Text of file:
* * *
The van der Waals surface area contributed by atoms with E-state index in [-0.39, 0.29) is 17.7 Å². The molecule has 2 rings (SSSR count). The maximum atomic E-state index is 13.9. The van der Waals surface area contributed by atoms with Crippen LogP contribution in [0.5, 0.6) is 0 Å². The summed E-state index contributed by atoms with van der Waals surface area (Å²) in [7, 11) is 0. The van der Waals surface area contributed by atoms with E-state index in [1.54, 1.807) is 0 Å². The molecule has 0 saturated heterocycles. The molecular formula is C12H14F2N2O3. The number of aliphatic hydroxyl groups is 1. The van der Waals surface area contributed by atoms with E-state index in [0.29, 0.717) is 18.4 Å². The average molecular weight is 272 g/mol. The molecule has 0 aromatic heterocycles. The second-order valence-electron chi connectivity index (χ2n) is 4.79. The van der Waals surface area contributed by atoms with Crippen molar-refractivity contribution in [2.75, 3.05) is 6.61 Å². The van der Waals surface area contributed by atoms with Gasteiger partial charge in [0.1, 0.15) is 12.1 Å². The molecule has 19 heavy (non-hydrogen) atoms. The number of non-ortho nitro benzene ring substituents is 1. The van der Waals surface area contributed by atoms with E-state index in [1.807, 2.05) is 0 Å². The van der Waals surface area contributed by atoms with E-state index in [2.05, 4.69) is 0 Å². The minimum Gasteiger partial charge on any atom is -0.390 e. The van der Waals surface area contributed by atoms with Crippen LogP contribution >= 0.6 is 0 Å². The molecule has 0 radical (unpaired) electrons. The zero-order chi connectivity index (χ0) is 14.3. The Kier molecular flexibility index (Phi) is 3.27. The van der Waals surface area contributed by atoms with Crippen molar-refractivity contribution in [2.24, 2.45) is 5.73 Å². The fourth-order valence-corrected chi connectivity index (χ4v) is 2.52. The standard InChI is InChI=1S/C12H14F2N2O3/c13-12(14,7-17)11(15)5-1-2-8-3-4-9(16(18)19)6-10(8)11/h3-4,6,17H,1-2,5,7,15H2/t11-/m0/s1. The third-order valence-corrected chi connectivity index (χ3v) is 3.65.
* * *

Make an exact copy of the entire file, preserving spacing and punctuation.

The van der Waals surface area contributed by atoms with E-state index in [-0.39, 0.29) is 17.7 Å². The molecule has 2 rings (SSSR count). The maximum atomic E-state index is 13.9. The van der Waals surface area contributed by atoms with Crippen LogP contribution in [0.5, 0.6) is 0 Å². The summed E-state index contributed by atoms with van der Waals surface area (Å²) in [7, 11) is 0. The van der Waals surface area contributed by atoms with E-state index in [1.54, 1.807) is 0 Å². The molecule has 0 saturated heterocycles. The molecular formula is C12H14F2N2O3. The number of aliphatic hydroxyl groups is 1. The van der Waals surface area contributed by atoms with E-state index in [0.29, 0.717) is 18.4 Å². The average molecular weight is 272 g/mol. The molecule has 0 aromatic heterocycles. The second-order valence-electron chi connectivity index (χ2n) is 4.79. The van der Waals surface area contributed by atoms with Crippen molar-refractivity contribution in [2.75, 3.05) is 6.61 Å². The van der Waals surface area contributed by atoms with Gasteiger partial charge in [0.1, 0.15) is 12.1 Å². The molecule has 19 heavy (non-hydrogen) atoms. The number of non-ortho nitro benzene ring substituents is 1. The van der Waals surface area contributed by atoms with E-state index in [1.807, 2.05) is 0 Å². The van der Waals surface area contributed by atoms with E-state index in [2.05, 4.69) is 0 Å². The minimum Gasteiger partial charge on any atom is -0.390 e. The van der Waals surface area contributed by atoms with Crippen LogP contribution >= 0.6 is 0 Å². The molecule has 0 radical (unpaired) electrons. The zero-order chi connectivity index (χ0) is 14.3. The Kier molecular flexibility index (Phi) is 3.27. The van der Waals surface area contributed by atoms with Crippen molar-refractivity contribution in [2.24, 2.45) is 5.73 Å². The fourth-order valence-corrected chi connectivity index (χ4v) is 2.52. The standard InChI is InChI=1S/C12H14F2N2O3/c13-12(14,7-17)11(15)5-1-2-8-3-4-9(16(18)19)6-10(8)11/h3-4,6,17H,1-2,5,7,15H2/t11-/m0/s1. The third-order valence-corrected chi connectivity index (χ3v) is 3.65.